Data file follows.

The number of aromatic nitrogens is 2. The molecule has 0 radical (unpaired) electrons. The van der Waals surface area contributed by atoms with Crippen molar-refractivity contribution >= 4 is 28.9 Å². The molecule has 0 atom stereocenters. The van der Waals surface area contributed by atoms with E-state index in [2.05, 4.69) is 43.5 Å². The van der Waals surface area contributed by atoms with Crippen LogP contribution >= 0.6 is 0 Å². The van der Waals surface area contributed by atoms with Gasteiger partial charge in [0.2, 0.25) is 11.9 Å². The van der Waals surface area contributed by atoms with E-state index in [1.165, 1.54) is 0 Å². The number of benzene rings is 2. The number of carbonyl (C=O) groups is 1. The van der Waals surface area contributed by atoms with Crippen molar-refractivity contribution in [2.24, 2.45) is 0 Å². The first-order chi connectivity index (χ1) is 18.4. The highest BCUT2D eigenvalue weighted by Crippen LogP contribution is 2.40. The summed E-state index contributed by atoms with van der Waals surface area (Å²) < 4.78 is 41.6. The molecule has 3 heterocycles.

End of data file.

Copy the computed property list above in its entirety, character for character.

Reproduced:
The number of aromatic nitrogens is 2. The molecule has 0 radical (unpaired) electrons. The van der Waals surface area contributed by atoms with Crippen molar-refractivity contribution >= 4 is 28.9 Å². The molecule has 0 atom stereocenters. The van der Waals surface area contributed by atoms with E-state index in [2.05, 4.69) is 43.5 Å². The van der Waals surface area contributed by atoms with Crippen LogP contribution >= 0.6 is 0 Å². The van der Waals surface area contributed by atoms with Gasteiger partial charge in [0.2, 0.25) is 11.9 Å². The van der Waals surface area contributed by atoms with E-state index in [1.165, 1.54) is 0 Å². The number of benzene rings is 2. The number of carbonyl (C=O) groups is 1. The van der Waals surface area contributed by atoms with Crippen molar-refractivity contribution in [2.24, 2.45) is 0 Å². The first-order chi connectivity index (χ1) is 18.4. The highest BCUT2D eigenvalue weighted by Crippen LogP contribution is 2.40. The summed E-state index contributed by atoms with van der Waals surface area (Å²) < 4.78 is 41.6. The molecule has 3 heterocycles.